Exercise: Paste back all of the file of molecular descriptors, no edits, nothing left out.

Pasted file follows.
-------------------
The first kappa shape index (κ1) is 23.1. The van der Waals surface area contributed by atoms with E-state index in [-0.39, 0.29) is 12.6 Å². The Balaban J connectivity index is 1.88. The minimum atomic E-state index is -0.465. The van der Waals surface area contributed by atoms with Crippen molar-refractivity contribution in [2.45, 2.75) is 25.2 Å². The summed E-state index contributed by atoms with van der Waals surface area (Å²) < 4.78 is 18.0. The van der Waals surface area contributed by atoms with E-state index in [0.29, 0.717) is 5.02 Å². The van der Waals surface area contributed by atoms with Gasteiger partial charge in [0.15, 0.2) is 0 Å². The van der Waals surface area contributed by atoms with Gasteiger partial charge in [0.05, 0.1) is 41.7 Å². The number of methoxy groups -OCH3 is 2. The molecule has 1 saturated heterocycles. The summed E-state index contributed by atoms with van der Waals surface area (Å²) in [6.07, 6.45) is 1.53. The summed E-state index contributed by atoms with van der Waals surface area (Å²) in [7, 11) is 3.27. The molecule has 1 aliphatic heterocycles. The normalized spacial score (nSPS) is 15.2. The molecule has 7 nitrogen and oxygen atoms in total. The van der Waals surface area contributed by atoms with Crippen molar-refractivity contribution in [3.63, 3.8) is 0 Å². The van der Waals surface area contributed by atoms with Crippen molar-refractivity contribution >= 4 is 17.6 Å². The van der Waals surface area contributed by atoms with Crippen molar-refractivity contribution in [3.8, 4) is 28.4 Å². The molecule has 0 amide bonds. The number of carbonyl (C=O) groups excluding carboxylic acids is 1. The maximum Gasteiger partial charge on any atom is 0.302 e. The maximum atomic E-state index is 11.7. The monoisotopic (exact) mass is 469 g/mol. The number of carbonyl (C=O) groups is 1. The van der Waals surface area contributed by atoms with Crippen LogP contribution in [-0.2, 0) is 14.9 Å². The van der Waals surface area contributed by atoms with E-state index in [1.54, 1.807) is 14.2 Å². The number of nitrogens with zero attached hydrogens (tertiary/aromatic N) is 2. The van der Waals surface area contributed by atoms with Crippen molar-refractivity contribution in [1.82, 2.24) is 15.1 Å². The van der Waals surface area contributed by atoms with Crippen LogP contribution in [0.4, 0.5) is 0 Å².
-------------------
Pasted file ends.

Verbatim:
The first kappa shape index (κ1) is 23.1. The van der Waals surface area contributed by atoms with E-state index in [-0.39, 0.29) is 12.6 Å². The Balaban J connectivity index is 1.88. The minimum atomic E-state index is -0.465. The van der Waals surface area contributed by atoms with Crippen molar-refractivity contribution in [2.45, 2.75) is 25.2 Å². The summed E-state index contributed by atoms with van der Waals surface area (Å²) < 4.78 is 18.0. The van der Waals surface area contributed by atoms with E-state index in [0.29, 0.717) is 5.02 Å². The van der Waals surface area contributed by atoms with Gasteiger partial charge in [0.15, 0.2) is 0 Å². The van der Waals surface area contributed by atoms with Gasteiger partial charge in [0.05, 0.1) is 41.7 Å². The number of methoxy groups -OCH3 is 2. The molecule has 1 saturated heterocycles. The summed E-state index contributed by atoms with van der Waals surface area (Å²) in [6.07, 6.45) is 1.53. The summed E-state index contributed by atoms with van der Waals surface area (Å²) in [7, 11) is 3.27. The molecule has 1 aliphatic heterocycles. The normalized spacial score (nSPS) is 15.2. The molecule has 7 nitrogen and oxygen atoms in total. The van der Waals surface area contributed by atoms with Crippen molar-refractivity contribution in [3.63, 3.8) is 0 Å². The van der Waals surface area contributed by atoms with Crippen molar-refractivity contribution >= 4 is 17.6 Å². The van der Waals surface area contributed by atoms with Crippen molar-refractivity contribution in [3.8, 4) is 28.4 Å². The molecule has 0 amide bonds. The number of carbonyl (C=O) groups excluding carboxylic acids is 1. The maximum Gasteiger partial charge on any atom is 0.302 e. The maximum atomic E-state index is 11.7. The monoisotopic (exact) mass is 469 g/mol. The number of carbonyl (C=O) groups is 1. The van der Waals surface area contributed by atoms with Crippen LogP contribution in [-0.2, 0) is 14.9 Å². The van der Waals surface area contributed by atoms with E-state index in [1.54, 1.807) is 14.2 Å². The number of nitrogens with zero attached hydrogens (tertiary/aromatic N) is 2. The van der Waals surface area contributed by atoms with Crippen molar-refractivity contribution in [1.82, 2.24) is 15.1 Å². The van der Waals surface area contributed by atoms with Crippen LogP contribution in [0.4, 0.5) is 0 Å².